Note that the welder would deposit a total of 22-23 mm thick weld metal in the joint. However, the eventual continuous weld thickness sitting in the joint would be only 20 mm, which is within his qualified deposition thickness. Hence, yes, the welder is qualified to make this joint.
Consider yet another variation of this. There is a 30 mm thick production weld, which is a double bevel groove complete penetration joint, and needs to be welded by GTAW for a few passes at the root (for a thickness of, say 5 mm), and SMAW for the fill passes, on the front side. Then the groove on the second side needs to be filled with SMAW too.
Can a welder described in above paragraphs, qualified for depositing 20 mm weld metal thickness with SMAW, be permitted to weld the entire SMAW portion of the joint? Assume that GTAW has been welded by another suitably qualified welder, for GTAW process.
The welder would need to deposit approximately 25 mm of weld metal in total, 10 mm of it on the front side, followed by 15 mm on the back side. Both the welds are separated by the 5 mm thick GTAW weld. Is the welder permitted for this, as per the rules of Section IX?
One would be tempted to think that both portions should be treated individually, considering they are not a continuous weld metal, being separated by the GTAW weld. Treating them individually would permit the welder to make the weld.
However, the answer to the question is No. The entire joint has to be considered as a single production joint. In any individual joint, the welder is permitted to deposit only 20 mm maximum of weld metal, as per QW 351/QW 452.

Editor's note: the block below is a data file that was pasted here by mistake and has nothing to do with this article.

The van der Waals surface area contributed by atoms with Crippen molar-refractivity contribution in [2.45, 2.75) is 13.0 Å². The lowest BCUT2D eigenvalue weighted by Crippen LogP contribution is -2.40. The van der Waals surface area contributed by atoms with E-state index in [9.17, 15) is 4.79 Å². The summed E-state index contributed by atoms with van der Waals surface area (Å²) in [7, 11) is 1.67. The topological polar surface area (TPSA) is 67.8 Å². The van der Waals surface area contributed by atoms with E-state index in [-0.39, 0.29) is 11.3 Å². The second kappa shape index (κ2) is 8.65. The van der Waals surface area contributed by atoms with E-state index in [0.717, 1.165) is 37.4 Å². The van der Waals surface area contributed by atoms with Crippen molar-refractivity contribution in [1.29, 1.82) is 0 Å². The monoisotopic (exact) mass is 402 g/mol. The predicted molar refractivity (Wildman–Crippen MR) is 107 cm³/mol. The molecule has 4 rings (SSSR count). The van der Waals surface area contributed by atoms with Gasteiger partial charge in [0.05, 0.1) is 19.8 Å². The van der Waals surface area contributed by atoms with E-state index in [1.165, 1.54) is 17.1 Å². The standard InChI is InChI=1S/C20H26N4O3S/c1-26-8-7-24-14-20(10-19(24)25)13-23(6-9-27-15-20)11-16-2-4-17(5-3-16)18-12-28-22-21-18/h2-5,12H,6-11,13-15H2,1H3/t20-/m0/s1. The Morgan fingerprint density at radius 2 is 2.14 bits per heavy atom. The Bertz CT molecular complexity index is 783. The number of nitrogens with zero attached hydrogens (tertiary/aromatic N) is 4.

A similar question has been addressed by the ASME in Interpretation IX-16-49.
Minimum Qualified Weld Thickness For Welder Qualification
There is no restriction on the minimum deposited weld metal thickness qualified either, for a welder performance qualification. In the earlier editions of Section IX, there was a limit on the minimum qualified thickness too, but somewhere around mid-nineties, this restriction was lifted and only the restriction on the upper limit remained.
Maximum Qualified Weld Thickness For Welding Operators
Moving on, does the qualified weld deposition thickness indicated in QW 452.1(b) apply to welding operators too?
There isn’t much controversy over this. It is quite clear in Article III of Section IX that only the essential variables specified in QW 360 are applicable to welding operators. Weld thickness is not among one of these variables, hence it is not applicable.
If it wasn’t clear enough, ASME made it clearer, in Interpretations IX-78-05, IX-83-163, IX-86-05, etc.
This means that regardless of what thickness has been deposited in the performance qualification test coupon, a welding operator is eligible to deposit ANY thickness of weld metal in production jobs.
This is not surprising, Section IX at the outset in the Introduction states that for operator qualifications, “…the basic criterion is to determine the ability of the operator to properly operate the equipment to produce a sound joint…”.
Base Metal Thickness For Welder Qualifications
There is no restriction on the base metal thickness, unlike the thickness restriction for base metals in QW 451, for procedure qualifications.
Base Metal thickness has not been included as an essential variable for welding performance qualifications. Hence it is to be disregarded while determining a welder qualification’s applicability for a particular job.
This matter finds confirmation in Interpretation IX-78-15 as well.
So this was all about the subject of qualified weld metal thickness for welder qualification as per ASME Section IX. Would you like to add something? Did you find some of the scenarios discussed above interesting? Do leave your thoughts in the comments section below.